Columbia Gorge daisy is a pretty wildflower of Columbia River cliffsides. Its herbage is both glandular and loosely sticky-hairy. The stems are lax, ranging from 5-15 cm long, and arising from a tuft of basal leaves. The basal leaves are obovate to spatulate, coarsely toothed at the distal ends. They are up to 9 cm long and 2.5 cm wide. The stem leaves are well-developed and may be ovate, elliptic or lanceolate in shape, from 4 cm long to 1 cm wide.
The inflorescence is leafy, consisting of one to several heads. The disks are 9-13 mm wide, surrounded by 30-60 white, pink, or bluish rays. Individual rays are 5-8 mm long. The involucres are 5-7 mm tall, with loose, thin, and green bracts.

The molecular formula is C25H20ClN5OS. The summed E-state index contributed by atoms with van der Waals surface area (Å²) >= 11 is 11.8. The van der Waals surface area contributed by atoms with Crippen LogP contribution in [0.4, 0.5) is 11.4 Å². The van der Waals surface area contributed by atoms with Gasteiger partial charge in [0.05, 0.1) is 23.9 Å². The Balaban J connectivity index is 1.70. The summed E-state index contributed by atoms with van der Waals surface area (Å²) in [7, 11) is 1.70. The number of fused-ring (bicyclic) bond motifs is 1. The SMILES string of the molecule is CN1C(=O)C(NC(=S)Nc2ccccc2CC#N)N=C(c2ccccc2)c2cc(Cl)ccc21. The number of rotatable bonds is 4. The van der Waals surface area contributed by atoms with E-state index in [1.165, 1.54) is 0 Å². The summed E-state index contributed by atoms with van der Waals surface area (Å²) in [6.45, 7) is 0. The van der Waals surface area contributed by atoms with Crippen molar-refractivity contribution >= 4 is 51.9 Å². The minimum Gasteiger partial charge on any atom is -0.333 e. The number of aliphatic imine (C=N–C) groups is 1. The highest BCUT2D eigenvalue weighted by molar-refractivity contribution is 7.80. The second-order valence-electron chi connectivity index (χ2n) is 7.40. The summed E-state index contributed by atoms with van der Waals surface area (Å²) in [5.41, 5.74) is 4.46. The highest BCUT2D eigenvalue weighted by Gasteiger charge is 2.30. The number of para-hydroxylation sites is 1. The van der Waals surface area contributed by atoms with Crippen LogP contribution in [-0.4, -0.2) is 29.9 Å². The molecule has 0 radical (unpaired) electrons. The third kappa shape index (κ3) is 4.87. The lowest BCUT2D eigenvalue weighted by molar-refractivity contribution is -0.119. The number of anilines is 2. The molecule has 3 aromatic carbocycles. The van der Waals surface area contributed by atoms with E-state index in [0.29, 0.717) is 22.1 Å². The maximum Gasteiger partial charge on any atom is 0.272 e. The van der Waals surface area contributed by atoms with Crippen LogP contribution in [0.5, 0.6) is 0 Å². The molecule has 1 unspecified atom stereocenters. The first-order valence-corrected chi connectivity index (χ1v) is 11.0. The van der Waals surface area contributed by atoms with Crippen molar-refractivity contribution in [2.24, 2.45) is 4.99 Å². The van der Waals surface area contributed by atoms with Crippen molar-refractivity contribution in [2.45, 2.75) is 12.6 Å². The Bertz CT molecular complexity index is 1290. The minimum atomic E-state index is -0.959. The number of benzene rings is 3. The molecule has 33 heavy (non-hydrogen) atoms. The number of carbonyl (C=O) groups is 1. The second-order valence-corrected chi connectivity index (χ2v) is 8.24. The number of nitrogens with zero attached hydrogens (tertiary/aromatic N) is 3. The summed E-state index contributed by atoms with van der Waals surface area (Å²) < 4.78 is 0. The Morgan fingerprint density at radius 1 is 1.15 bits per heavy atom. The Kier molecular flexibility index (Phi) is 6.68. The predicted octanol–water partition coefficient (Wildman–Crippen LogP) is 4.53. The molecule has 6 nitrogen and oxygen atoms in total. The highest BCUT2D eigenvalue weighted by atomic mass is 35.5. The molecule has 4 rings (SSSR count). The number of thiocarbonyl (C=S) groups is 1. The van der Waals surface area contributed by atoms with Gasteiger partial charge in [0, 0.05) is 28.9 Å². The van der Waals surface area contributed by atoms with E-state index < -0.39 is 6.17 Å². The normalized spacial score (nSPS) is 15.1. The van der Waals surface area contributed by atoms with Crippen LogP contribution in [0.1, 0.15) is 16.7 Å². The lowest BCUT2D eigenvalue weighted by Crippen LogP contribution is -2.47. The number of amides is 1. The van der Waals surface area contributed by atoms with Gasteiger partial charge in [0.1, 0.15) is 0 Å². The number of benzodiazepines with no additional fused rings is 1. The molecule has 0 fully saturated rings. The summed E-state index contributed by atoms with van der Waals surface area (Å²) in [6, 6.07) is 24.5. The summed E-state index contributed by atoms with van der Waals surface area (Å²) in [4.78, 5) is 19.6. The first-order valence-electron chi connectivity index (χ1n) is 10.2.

Columbia Gorge daisy is usually found on moist shady cliffs and ledges.
Columbia Gorge daisy is only found in the Columbia River Gorge between the elevations of 100'-1200' between Crown Pt and Mosier, OR. It is primarily found on the Oregon side of the river, which has a moister, shadier habitat.